Left to right, Jean, Berangere and Jean's brother Kael, the director of Hillside School. Kael and his wife Anne helped Jean with the trip. This is late on the evening of their first day in Paris. Anne may be making sure that the students are asleep in their hotel.
Nearly their last event on their last day in Paris, typically another visit to a Cafe, itself a landmark, the Brasserie Gallopin. Kael is on the right. The Paris hosts, Berangere and her husband Denis, are at the center. Denis in the blue shirt with his back turned to Jean's camera, and Berangere is half hidden behind him. Denis! Denis! Almost certainly Jean asked everyone to look at the camera.
Postscript: Before their week in Paris the Hillside Students had a week in London. Here they pose at Trafalgar Square. What fun for the brass lion too.

Our Daily Sykes #97 – Oregon Coast Seal Caves

On no trip along the Oregon Coast have I ever stopped to see the famous Seal Caves. Once upon a time placards and bumper stickers were as commonplace for this roadside attraction as for California's "Trees of Mystery" which the Dorpat family did stop to see for enchantment or perhaps to demystify. Here's Horace's commonplace look into the cave from the viewing platform that it still reached by elevator. You can google this and find more than one YouTube with crashing waves and brave seals. (Click to Enlarge)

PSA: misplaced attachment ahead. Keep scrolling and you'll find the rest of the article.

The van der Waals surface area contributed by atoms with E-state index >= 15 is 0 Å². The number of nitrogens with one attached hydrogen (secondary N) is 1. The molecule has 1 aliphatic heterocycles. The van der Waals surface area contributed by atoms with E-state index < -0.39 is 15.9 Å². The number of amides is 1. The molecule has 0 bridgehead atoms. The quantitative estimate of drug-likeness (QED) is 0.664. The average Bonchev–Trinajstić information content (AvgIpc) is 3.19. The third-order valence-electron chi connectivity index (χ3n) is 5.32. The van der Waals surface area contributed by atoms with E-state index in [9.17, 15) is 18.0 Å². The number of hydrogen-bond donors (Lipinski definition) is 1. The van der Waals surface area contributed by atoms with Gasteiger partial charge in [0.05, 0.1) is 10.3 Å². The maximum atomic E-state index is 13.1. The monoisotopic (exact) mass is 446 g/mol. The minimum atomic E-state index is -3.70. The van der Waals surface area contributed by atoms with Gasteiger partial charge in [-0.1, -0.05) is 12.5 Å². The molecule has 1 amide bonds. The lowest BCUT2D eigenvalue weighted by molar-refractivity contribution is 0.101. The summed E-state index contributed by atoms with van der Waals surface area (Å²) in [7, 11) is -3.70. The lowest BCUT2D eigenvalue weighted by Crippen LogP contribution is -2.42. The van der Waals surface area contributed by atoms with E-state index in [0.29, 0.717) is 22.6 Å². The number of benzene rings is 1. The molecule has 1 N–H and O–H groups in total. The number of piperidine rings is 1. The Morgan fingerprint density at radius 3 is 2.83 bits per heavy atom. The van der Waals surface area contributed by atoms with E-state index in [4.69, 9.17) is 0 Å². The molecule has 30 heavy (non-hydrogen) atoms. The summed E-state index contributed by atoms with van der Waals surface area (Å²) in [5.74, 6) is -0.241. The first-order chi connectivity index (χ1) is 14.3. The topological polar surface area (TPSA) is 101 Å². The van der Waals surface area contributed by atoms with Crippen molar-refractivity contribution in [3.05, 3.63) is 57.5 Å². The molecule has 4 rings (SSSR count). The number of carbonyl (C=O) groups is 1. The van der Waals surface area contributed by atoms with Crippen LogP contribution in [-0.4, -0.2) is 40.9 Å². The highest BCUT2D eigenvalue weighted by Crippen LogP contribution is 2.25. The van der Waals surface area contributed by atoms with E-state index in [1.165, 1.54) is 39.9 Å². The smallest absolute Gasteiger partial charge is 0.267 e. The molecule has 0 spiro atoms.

Our Daily Sykes #96 – Grand Coulee Dam from the Rear

Jean also took a photo of the rear of Grand Coullee, repeating an Asahel Curtis view of the canyon before the dam. We will go looking for that "then-now" soon for another Sykesaddendum. (Click to Enlarge)
This look at the Grand Coulee Dam also from the rear shows work-in-progress. The bridge across, or along and above, the spillway is not completed. This scene may also show the remnants of an orange peel lying in two curling parts on the dirt at the bottom. Perhaps.
Skype's look to the unfinished front, and showing the ten portals or gates that let the river run through the dam before it began generating power in March of 1941, ahead of schedule.
An earlier - somewhat - construction view recorded from the bridge.
Not by Sykes but not long after his several visits during construction.
Too earlly, perhaps, for Sykes. Not by him and not attributed. Note the "Safety Pays" sign on the far side. But first CLICK TO ENLARGE.

Blogaddendum res DAILY SYKES #26 Mt. Hood

Here’s some help from Robert Cross of Camas, WA.   Robert was alerted to our confusion by a mutual friend, Angela Roark.  Thanks Angela.  Cross has used Google Earth better than we did, perhaps because he was willing to cross the Columbia River with it.  We didn’t.  Here’s his description of what he discovered.